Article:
No single entity can install enough IoT devices, systems, and applications to cover everything needed. As a result, entities must collaborate in two areas. The first area is interoperability. You would have never been able to enjoy Wi-Fi, Ethernet, Bluetooth, and many other technologies if equipment, connectivity, and service providers would not have put the effort to establish interoperability among their products and communication protocols. But it is the second area that this article focuses on: TRUST.
Can one provider trust another provider with your data?
The consequences of your data falling to the wrong hands could be devastating, and in some cases, could even pose threat to life and business viability. The level of trust you must have in another entity correlates, and must compensate for your perception of the risk that you might incur if that entity mishandles your data.
My definition of trust helps here: trust is your willingness to accept the potential negative consequences of giving control over something you have to someone (or something) else.
So, how do you know if you can trust another entity with your data?
To answer this question, I would turn to my model of trustworthiness, and the 6 components of it.
First, is the other organization competent in handling your data? Have they shown the ability to maintain data security in the past? Do they have the capability and the skills to continue and do that? If applicable, are they, their products, or their services appropriated certified to maintain data security?
Second, does the other organization share your values? What is their motivation for collaborating and interoperating with you? Are they driven by the same values and motivations as your organization, or are they driven by values that oppose those of your organization? “Marriage of convenience” could blow up in your face, when conflicting motivations rise to the surface. You must assure that your values are aligned with those you wish to trust.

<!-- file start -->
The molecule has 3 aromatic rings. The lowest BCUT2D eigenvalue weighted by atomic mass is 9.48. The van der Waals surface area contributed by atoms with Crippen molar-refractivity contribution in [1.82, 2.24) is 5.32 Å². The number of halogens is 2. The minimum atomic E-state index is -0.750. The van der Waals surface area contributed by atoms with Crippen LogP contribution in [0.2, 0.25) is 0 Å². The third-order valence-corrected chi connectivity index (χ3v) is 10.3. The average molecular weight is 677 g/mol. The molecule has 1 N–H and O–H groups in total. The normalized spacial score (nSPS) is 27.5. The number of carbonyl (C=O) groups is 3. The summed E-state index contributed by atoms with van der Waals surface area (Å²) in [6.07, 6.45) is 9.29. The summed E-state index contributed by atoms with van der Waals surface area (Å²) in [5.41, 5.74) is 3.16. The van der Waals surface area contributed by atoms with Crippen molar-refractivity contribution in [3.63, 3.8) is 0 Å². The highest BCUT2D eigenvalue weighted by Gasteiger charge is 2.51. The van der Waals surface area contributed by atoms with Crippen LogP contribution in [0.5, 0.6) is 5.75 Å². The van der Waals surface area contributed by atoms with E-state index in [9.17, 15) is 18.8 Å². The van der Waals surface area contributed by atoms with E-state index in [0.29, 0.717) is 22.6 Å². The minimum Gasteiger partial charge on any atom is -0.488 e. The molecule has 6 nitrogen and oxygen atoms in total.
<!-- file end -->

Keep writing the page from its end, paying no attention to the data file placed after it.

Third, is the relationship symmetrical? Data that flows only in one direction is asymmetrical and may lead to breaches in trust. On the other hand, if data flow between the two organizations is symmetrical, trust will be maintained at a higher level. Keep my information safe and I’ll keep your information safe. Symmetry is a powerful motivator for trustworthiness.
Once you analyzed the other organization through these first three components, you would be able to determine whether you can (or cannot) fundamentally trust them. Don’t share information if the other organization cannot be trusted through the analysis of those three components.
The next three components come to play through the ongoing relationship with the other organization, because trust is dynamic. It increases (or declines) with every interaction and, although not as fast, in between interactions. In fact, it will decline faster with negative interactions than it would increase with positive ones. Just like people are much more inclined to post negative reviews if they had negative experiences than they are to post positive reviews if they had positive experiences. Bad is much stronger than good.
The other organization is made of people, and people are (or are not) trustworthy, which would make their entire organization trustworthy (or not). How they interact with you would allow you to determine their trustworthiness. The three components of every interaction are the positivity of the interaction, the length and frequency of interactions, and the intimacy of those interactions. The more direct, transparent, no-BS your interaction counterpart is, the more you can trust them. The more frequently you meet with them, and the longer you meet with them, the more you can tell if you can trust them or not. In a similar way, the higher the intimacy of your interactions are (more face-to-face, less email), the more you can tell if you can trust them.
While there is almost nothing you can do beyond judging the competence or values of the other organization, or the symmetry of your relationship, there is a lot you can do to determine their trustworthiness and build trust between you and them through interacting with them more frequently, for longer time, and more intimately.
Finally, remember that as much as you may need to trust them with your data, they must trust you with theirs. Building trust does not happen when you demand another person (or organization) to behave in a way that will earn your trust. It happens when you behave in a way that will earn theirs.
The author is the CEO of the Innovation Culture Institute LLC and the author of The Book of Trust and twelve other books and 300 articles. He was named one of the top 20 thought leaders on organizational culture by Thinkers 360. Find out more at www.yoramsolomon.com